In their introduction to surface reading, Sharon Marcus and Stephen Best find in nineteenth-century American literature an analog to describe their method: "As Poe's story 'The Purloined Letter' continues to teach us," they write, "what lies in plain sight is worthy of attention but often eludes observation." Of perhaps of more immediate relevance to the members of C19, for Russ Castronovo, in his recent J19 essay "Occupy Bartleby," Occupy Wall Street's appropriation of "Bartleby, the Scrivener" invites a series of meditations on the transtemporal unsettlings of Melville's powerful story, the differences between professional criticism and public reading practices, and whether or not the public's commitment to reading Melville analogically unsettles critiq
White Buildings at 90: Revisiting the Art of the (Post)Modern Poetry Collection (Panel)
The editorial team at Studies in the Novel is seeking content for its online archive of indexed teaching tools on the journal's affiliate website. I am seeking pedagogical content that addresses teaching novels using digital humanities tools/perspective. Please consider submitting sample course syllabi, specific assignments, short narrative descriptions of your own experiences, or other appropriate content.
How are advisers best prepared to work with graduate students? How can we prepare graduate students to be, to borrow Leonard Cassuto's language, "the CEOs of their own graduate education"? What personal, professional, and institutional shifts are required to ensure that graduate students aren't infantilized and demoralized, but instead are professionalized and empowered, and ultimately prepared for diverse careers? This roundtable invites papers from graduate students and their mentors that propose answers to these and other related questions.
Exploring the Erotic: Bodies, Desires, Practices
10th Global Meeting
Call for Presentations 2016
Thursday 21st January – Saturday 23rd January 2016
London, United Kingdom
Traces of the erotic are all around us, embodied in images, music, advertising, stories, inter-personal interactions, dreams and desires. Whether expressed in symbolic or literal form, the erotic has captured human imagination across time and cultures, shaping our understanding and experience of pleasure and intimacy along the way. While there is no denying that the erotic has an irresistible appeal, it is also viewed as a taboo to be suppressed or hidden.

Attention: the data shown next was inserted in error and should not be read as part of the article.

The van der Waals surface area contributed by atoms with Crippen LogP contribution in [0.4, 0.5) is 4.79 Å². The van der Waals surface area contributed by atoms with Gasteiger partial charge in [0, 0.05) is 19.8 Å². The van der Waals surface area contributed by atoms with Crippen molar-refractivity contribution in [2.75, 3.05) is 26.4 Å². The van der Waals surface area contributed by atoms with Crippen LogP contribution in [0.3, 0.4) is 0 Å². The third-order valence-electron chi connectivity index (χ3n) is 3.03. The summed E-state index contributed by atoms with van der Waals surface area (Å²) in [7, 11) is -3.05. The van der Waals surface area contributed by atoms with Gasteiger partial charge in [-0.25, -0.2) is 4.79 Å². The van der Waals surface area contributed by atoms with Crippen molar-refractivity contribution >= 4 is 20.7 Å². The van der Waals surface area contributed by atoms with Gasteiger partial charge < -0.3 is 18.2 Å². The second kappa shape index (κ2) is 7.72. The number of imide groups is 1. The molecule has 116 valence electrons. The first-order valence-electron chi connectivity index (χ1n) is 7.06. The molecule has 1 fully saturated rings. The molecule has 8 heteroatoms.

This panel investigates the contemporary meaning of gender and class in film and literature in the United States. While authors such as Sheryl Sandberg and Hannah Rosin focus on women in the professional ranks to argue for women's prominence in U.S. culture and stories of professional women dominate the media, few stories of working-class women have emerged to challenge the symbolic dominance of the white male worker and breadwinner. As work, families, and genders have changed, how has this symbolism been reinforced or challenged in literature and film?
The rise of the modern museum was (and remains) a global event that resonates across literary cultures. Germain Bazin termed the nineteenth century the "Museum Age" for the myriad ways the new phenomenon of the public museum redefined the social status of art. This session investigates how this development was received by nineteenth- and twentieth-century Anglophone authors writing during and immediately following the rise of the modern museum.
CALL FOR PAPERS, PROPOSALS AND CREATIVE WORK
Responsibility, Morality and The Costs of War:
PTSD, Moral Injury and Beyond
Deadline: August 3, 2015
Symposium, Exhibition and Performances
November 12-14, 2015
This symposium is a three-day interdisciplinary event that speaks to key issues facing our nation today: namely the challenges that confront veterans from the numerous, ongoing sites of combat and conflict around the globe. The symposium will include panel discussions by a range of scholars, artists, and veterans, keynote lectures, an art installation, an exhibition, a film screening, a short film exhibition, a solo performance, and a staged reading of a new play.
This panel means to investigate the entangled relationship of modern and contemporary American poetry and ecology. Referencing Rey Chow's notion of entanglement, i.e., a "condition of overlapping recurrences," the panel seeks to analyze the points of recursive coincidence that ensue between cultural manifestations, poetic production, and environmental thinking. Entanglement points to associations of spatial proximity, of overlaying, but also of resistance and tension between phenomena. It thus brings occurrences together through affinity and disjunction alike and offers a powerful paradigm to think about mediation in relation to complex networks and loop interactions.
Want to get started on a digital American studies project? We may be able to help!
At this year's American Studies Association annual meeting in Toronto, the Digital Humanities Caucus would like to help you get started on a digital project by offering one-hour consultations with experienced digital humanities practitioners. We'll hold these consultations from 6 to 7 p.m. on Saturday, October 10, in the conference hotel.
We can think your idea through with you, suggest useful tools and resources, and give you some suggestions about where you might go next.